Bookmark
              • Record: found
              • Abstract: found
              • Article: not found

              The fate of competing beneficial mutations in an asexual population.

              In sexual populations, beneficial mutations that occur in different lineages may be recombined into a single lineage. In asexual populations, however, clones that carry such alternative beneficial mutations compete with one another and, thereby, interfere with the expected progression of a given mutation to fixation. From theoretical exploration of such 'clonal interference', we have derived (1) a fixation probability for beneficial mutations, (2) an expected substitution rate, (3) an expected coefficient of selection for realized substitutions, (4) an expected rate of fitness increase, (5) the probability that a beneficial mutation transiently achieves polymorphic frequency (> or = 1%), and (6) the probability that a beneficial mutation transiently achieves majority status. Based on (2) and (3), we were able to estimate the beneficial mutation rate and the distribution of mutational effects from changes in mean fitness in an evolving E. coli population.
                Bookmark

                Author and article information

                Journal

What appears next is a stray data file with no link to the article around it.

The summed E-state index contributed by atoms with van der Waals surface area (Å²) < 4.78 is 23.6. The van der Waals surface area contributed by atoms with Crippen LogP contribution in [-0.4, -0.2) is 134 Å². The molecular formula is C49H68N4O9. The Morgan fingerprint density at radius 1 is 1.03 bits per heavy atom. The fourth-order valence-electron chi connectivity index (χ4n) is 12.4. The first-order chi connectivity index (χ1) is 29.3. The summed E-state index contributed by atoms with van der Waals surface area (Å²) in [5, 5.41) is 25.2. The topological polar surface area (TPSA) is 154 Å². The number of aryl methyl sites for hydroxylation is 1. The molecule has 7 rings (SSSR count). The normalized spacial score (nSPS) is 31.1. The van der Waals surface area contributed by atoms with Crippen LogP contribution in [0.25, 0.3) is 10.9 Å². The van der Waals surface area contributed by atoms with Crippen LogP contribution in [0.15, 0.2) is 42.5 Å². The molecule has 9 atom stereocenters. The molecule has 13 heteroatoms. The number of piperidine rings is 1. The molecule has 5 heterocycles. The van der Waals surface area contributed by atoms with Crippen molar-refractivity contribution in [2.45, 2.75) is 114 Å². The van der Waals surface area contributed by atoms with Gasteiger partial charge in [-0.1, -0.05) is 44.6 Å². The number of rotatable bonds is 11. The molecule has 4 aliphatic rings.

9216904
                2419
                Nat Genet
                Nature genetics
                1061-4036
                1546-1718
                24 October 2008
                December 2008
                1 June 2009
                : 40
                : 12
                : 1499-1504
                Affiliations
                [1 ]Department of Chemical Engineering, Texas A&M University, College Station, TX 77843, USA
                [2 ]Department of Genetics, Stanford University, Stanford, CA 94305-5120, USA
                Author notes
                Correspondence and requests for materials should be addressed to G.S. ( sherlock@ 123456genome.stanford.edu ) and K.K. ( katy@ 123456chemail.tamu.edu ).
                Article
                nihpa75653
                10.1038/ng.280
                2596280
                19029899
                d6d1ec1e-4b8c-4a84-a4ce-9d306ad98b60
                History
                Funding
                Funded by: National Human Genome Research Institute : NHGRI
                Funded by: National Institute of General Medical Sciences : NIGMS
                Award ID: R01 HG003328-01A1 ||HG
                Funded by: National Human Genome Research Institute : NHGRI
                Funded by: National Institute of General Medical Sciences : NIGMS
                Award ID: F32 GM079113-01A1 ||GM
                Categories
                Article

                Genetics
                Genetics

                Comments

                Comment on this article